Schelling goes on from here to argue that particularity implies multiplicity. While the absolute is one, all limitation involves a plurality of beings.** While absolute life is One, particular life is one of the many. So individuals can only be as a multiplicity. But, each individual expresses part of the whole:
The individual human being, for example, is such an individual not by virtue of the idea but, rather, because he is not the idea but its negation. Being can only be One, whereas the Nonbeing is indeterminably multiple. The infinite reality whereby the idea of man is linked with God always achieves but a partial expression in each individual human being, i.e., it [involves] negation” (p. 178/6: 191).
So, to summarize, through philosophy, that is, ideally, Schelling has shown (however problematically) how the identity of the knower and what is known is the first principle of all philosophy, and how it is possible to demonstrate how the finite world comes to be; that is, finite beings live between being and relative nonbeing. Yet, Schelling is also interested in showing how the absolute can account for life in its totality; or, in other words, how the individual human being lives in relation to the absolute.

2. The Philosophy of Art

After dealing with philosophy in general and his nature-philosophy, Schelling turns to humanity as it lives theoretically, practically, and creatively. In other words, how people have knowledge (theoretical philosophy or science), how they act (in history and in religion) and how they create (the philosophy of art).

As I have mentioned, I wrote my dissertation on the topic of Schelling’s philosophy of art. There are three conditions for his philosophy of art, and they are all present in the Wurzburg Lectures:
  1. What philosophy constructs in the ideal, art produces in the real. Thus artistic activity is the highest human vocation (Bestimmung) because practical philosophy can only approximate its object, which is the moral law.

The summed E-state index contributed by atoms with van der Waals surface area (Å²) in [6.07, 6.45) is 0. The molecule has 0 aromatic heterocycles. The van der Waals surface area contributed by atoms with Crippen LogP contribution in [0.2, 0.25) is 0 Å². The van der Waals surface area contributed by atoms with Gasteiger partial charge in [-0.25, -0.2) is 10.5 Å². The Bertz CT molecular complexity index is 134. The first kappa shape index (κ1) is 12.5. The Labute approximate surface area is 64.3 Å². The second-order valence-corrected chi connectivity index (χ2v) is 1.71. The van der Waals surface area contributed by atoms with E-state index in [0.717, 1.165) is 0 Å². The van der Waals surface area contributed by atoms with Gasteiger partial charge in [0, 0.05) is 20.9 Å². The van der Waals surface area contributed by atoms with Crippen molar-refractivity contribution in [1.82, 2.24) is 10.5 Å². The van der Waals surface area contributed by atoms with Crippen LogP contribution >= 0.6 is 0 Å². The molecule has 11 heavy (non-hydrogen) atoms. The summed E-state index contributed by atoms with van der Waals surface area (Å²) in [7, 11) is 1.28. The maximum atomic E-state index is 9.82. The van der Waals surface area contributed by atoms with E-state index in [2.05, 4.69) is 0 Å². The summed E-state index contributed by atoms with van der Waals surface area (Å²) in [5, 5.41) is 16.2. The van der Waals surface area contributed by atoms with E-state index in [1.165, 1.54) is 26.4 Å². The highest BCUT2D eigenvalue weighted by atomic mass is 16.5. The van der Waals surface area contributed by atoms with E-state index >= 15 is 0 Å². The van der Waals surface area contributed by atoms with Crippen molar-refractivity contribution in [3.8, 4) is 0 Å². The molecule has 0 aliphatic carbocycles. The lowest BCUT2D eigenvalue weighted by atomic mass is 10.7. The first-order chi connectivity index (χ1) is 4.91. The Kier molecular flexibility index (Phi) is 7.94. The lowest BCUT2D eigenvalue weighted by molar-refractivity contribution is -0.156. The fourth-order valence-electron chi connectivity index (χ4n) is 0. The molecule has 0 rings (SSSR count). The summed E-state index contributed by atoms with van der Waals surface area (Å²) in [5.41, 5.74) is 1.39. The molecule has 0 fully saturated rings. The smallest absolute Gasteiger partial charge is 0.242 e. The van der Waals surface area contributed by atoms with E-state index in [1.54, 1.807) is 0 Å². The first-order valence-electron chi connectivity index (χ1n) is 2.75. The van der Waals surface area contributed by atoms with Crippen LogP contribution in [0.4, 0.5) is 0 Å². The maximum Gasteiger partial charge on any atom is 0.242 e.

2. While both the natural organism and the artwork embody the same identity of real and ideal, necessity and freedom, the work of art overcomes these oppositions through the identity of conscious and unconscious production, whereas the organism’s activity is unconscious.
  3. Artistic production has a socio-political task: it aims to overcome the fragmentary condition of modernity through a new mythology and artistic renewal.
A majority of the literature on Schelling’s philosophy of art overlooks the fact that there is a philosophy of art in this text despite the fact that it completes the system of the Wurzburg Lectures. By completion, I mean that artistic creation is the realization of the ideas of philosophy in the real world. Art expresses the highest stage of freedom and the highest stage of social life. First, artistic production is the synthesis of freedom and necessity in the work of art, but second, and more importantly, art aims to create a new mythology to unify a people under a common set of ideas. Finally, art is the intuition of beauty, which completes the system because the “highest bliss of humanity lies in the intellectual intuition of beauty” (§324). Beauty in art is the realization of the divine idea of the absolute.

In the Würzburg Lectures, Schelling presents the state as the ultimate realization of science, religion and art. His remarks on art are brief, and are oriented toward his conception of a public sphere. As Schelling states, the modern world lacks a proper Symbolik (6: 571), which, in German usage, is “not only a system of symbolism but also a coherent doctrine of faith.”*** As mentioned in the Philosophy of Art, the modern condition has only created partial and fragmentary mythologies, such as in the work of Dante, Shakespeare, Cervantes and Goethe (6: 572). The diagnosis, according to Schelling, is that a truly public sphere can bring about a truly organic state: